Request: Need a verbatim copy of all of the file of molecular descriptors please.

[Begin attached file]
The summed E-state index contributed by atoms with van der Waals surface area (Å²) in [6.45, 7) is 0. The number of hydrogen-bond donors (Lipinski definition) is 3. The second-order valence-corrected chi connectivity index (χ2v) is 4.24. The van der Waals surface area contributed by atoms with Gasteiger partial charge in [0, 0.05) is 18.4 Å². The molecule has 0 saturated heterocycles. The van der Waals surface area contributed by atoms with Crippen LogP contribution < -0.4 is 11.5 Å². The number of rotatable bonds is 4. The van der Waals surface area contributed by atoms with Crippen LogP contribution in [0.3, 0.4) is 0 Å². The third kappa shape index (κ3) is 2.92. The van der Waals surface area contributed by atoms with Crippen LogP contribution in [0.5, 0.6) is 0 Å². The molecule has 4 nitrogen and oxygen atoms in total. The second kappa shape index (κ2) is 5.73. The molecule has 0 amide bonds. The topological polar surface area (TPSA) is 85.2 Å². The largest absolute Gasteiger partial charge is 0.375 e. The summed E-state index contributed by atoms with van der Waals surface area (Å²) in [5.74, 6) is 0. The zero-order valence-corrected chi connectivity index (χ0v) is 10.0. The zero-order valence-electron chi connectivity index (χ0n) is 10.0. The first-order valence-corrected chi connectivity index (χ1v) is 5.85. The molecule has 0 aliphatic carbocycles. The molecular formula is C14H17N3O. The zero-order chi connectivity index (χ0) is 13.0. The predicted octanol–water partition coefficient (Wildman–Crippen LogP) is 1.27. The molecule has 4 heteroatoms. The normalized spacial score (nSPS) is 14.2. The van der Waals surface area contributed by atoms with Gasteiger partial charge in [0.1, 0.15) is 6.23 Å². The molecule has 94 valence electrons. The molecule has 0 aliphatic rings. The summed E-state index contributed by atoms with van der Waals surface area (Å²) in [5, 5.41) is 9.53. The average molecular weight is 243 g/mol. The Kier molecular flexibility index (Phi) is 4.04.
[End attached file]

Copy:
The summed E-state index contributed by atoms with van der Waals surface area (Å²) in [6.45, 7) is 0. The number of hydrogen-bond donors (Lipinski definition) is 3. The second-order valence-corrected chi connectivity index (χ2v) is 4.24. The van der Waals surface area contributed by atoms with Gasteiger partial charge in [0, 0.05) is 18.4 Å². The molecule has 0 saturated heterocycles. The van der Waals surface area contributed by atoms with Crippen LogP contribution < -0.4 is 11.5 Å². The number of rotatable bonds is 4. The van der Waals surface area contributed by atoms with Crippen LogP contribution in [0.3, 0.4) is 0 Å². The third kappa shape index (κ3) is 2.92. The van der Waals surface area contributed by atoms with Crippen LogP contribution in [0.5, 0.6) is 0 Å². The molecule has 4 nitrogen and oxygen atoms in total. The second kappa shape index (κ2) is 5.73. The molecule has 0 amide bonds. The topological polar surface area (TPSA) is 85.2 Å². The largest absolute Gasteiger partial charge is 0.375 e. The summed E-state index contributed by atoms with van der Waals surface area (Å²) in [5.74, 6) is 0. The zero-order valence-corrected chi connectivity index (χ0v) is 10.0. The zero-order valence-electron chi connectivity index (χ0n) is 10.0. The first-order valence-corrected chi connectivity index (χ1v) is 5.85. The molecule has 0 aliphatic carbocycles. The molecular formula is C14H17N3O. The zero-order chi connectivity index (χ0) is 13.0. The predicted octanol–water partition coefficient (Wildman–Crippen LogP) is 1.27. The molecule has 4 heteroatoms. The normalized spacial score (nSPS) is 14.2. The van der Waals surface area contributed by atoms with Gasteiger partial charge in [0.1, 0.15) is 6.23 Å². The molecule has 94 valence electrons. The molecule has 0 aliphatic rings. The summed E-state index contributed by atoms with van der Waals surface area (Å²) in [5, 5.41) is 9.53. The average molecular weight is 243 g/mol. The Kier molecular flexibility index (Phi) is 4.04.